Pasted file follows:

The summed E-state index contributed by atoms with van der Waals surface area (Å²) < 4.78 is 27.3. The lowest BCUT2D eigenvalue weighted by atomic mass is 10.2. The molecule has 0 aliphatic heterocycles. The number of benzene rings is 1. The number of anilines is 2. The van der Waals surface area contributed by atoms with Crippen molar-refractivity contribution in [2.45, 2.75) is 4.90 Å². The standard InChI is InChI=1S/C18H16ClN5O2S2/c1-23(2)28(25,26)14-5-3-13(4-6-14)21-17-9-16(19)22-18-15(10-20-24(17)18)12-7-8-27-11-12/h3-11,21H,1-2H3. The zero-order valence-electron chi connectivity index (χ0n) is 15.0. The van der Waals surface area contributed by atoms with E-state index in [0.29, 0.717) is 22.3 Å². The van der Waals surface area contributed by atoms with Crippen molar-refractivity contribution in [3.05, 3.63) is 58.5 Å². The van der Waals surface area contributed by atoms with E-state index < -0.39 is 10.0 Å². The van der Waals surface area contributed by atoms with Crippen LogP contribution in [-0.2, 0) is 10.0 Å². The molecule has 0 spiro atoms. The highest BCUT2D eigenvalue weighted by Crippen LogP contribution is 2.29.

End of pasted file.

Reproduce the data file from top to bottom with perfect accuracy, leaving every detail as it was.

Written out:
The summed E-state index contributed by atoms with van der Waals surface area (Å²) < 4.78 is 27.3. The lowest BCUT2D eigenvalue weighted by atomic mass is 10.2. The molecule has 0 aliphatic heterocycles. The number of benzene rings is 1. The number of anilines is 2. The van der Waals surface area contributed by atoms with Crippen molar-refractivity contribution in [2.45, 2.75) is 4.90 Å². The standard InChI is InChI=1S/C18H16ClN5O2S2/c1-23(2)28(25,26)14-5-3-13(4-6-14)21-17-9-16(19)22-18-15(10-20-24(17)18)12-7-8-27-11-12/h3-11,21H,1-2H3. The zero-order valence-electron chi connectivity index (χ0n) is 15.0. The van der Waals surface area contributed by atoms with E-state index in [0.29, 0.717) is 22.3 Å². The van der Waals surface area contributed by atoms with Crippen molar-refractivity contribution in [3.05, 3.63) is 58.5 Å². The van der Waals surface area contributed by atoms with E-state index < -0.39 is 10.0 Å². The van der Waals surface area contributed by atoms with Crippen LogP contribution in [-0.2, 0) is 10.0 Å². The molecule has 0 spiro atoms. The highest BCUT2D eigenvalue weighted by Crippen LogP contribution is 2.29.